How to grow your company without killing your culture

 
Vaughan Rowsell
A good culture and strong values can help to retain talent (Source: Getty)

When a company first starts out, it often takes on the personality and values of the founder. Your company culture reflects you, and the people you hire early on often unintentionally fit into this culture, and help to build it.

But what happens when you start to grow? If you open a new office or hire a lot of people very quickly, it becomes harder to keep that culture consistent.

Having a values-based culture is hugely important. How you define your business can play a big part in your success. Values act as a compass for decision-making; they bring your people together and help you get through tough patches. They also help to attract and retain talent. People who share your values will be drawn to you, and people who feel connected to your company through its values will be more likely to stick around.

Here are some key steps to building a strong culture for a growing business.

Create

There are two schools of thought around how to create values. One says that they should be “uncovered”, building on the personal values of your employees. Here, you ask questions such as: “what gets you out of bed in the morning?” and “what’s been the best moment of working here?”

The other school of thought says that values should be “set” from the top down, and linked to the strategic goals of the company.

A hybrid approach is also possible, and may be preferable. Talk to the people who really understand your company and find out what’s important to them. Then try to combine personal information with your founding values to establish the direction you should take.

Check back in on your values regularly to make sure they’re still working. This is especially important in a fast evolving and expanding business.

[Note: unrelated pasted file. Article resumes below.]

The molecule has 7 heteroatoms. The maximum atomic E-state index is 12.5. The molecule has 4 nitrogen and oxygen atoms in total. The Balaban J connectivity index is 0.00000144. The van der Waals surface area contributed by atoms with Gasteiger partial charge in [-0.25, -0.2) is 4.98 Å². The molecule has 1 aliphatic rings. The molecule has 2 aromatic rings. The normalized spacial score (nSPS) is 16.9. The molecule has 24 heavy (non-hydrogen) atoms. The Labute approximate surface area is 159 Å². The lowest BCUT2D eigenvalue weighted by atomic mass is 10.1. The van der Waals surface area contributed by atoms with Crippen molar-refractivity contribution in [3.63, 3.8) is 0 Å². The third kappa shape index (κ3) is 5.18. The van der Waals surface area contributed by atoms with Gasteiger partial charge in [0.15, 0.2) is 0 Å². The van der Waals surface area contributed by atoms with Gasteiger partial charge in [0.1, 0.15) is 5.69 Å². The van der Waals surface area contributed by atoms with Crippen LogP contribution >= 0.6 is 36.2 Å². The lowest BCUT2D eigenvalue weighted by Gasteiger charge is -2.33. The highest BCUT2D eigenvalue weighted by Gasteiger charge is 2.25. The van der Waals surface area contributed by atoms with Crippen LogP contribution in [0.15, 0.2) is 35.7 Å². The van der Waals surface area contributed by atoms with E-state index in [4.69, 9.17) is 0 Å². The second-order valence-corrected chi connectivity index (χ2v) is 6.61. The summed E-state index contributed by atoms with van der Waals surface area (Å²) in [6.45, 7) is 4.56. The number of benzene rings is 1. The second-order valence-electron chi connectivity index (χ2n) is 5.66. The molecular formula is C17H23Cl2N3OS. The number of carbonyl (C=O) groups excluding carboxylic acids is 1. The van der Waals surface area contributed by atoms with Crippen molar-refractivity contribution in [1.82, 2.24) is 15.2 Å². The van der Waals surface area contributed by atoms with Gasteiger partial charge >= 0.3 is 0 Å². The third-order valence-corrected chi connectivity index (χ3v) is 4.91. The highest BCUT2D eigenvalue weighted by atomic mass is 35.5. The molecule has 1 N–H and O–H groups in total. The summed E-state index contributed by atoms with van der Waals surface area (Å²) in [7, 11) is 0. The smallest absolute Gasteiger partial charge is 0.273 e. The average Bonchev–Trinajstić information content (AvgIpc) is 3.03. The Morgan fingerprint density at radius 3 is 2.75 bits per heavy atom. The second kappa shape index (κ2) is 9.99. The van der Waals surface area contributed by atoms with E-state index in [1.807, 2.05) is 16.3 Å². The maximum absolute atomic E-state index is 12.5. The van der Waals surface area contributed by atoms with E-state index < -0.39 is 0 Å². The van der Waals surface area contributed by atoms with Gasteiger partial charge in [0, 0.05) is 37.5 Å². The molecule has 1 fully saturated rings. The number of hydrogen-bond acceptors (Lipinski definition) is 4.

Build

It’s important to use language which fits with your organisation’s culture and which communicates your messages most effectively.

Generally, your messages should be phrased in positive terms. Use language which stresses the affirmative – “do” rather than “don’t”. You can always break this rule if it works for your company (my firm Vend did with one of its founding values), but be wary of sounding excessively negative.

The best way to get your wording right is to record the language from valued discussions with your staff. Often your people know how to best express your values, without even realising it.

Communicate

The best way to inform everyone of your new or improved values is within a group setting. This way, you can explain the process and respond to any questions openly.

Your values will then need to be interwoven through all company activity – from how you make decisions and hire people, to how you reward performance. It will help to list out every area where your values can be woven, such as job descriptions, staff meetings and performance reviews.

Commit

It can be hard to live by your values every day. It may mean choosing not to hire a very talented candidate because they don’t share the right company values, or even forgoing a business deal. It may even involve apologising to your team if you fall short of them yourself.

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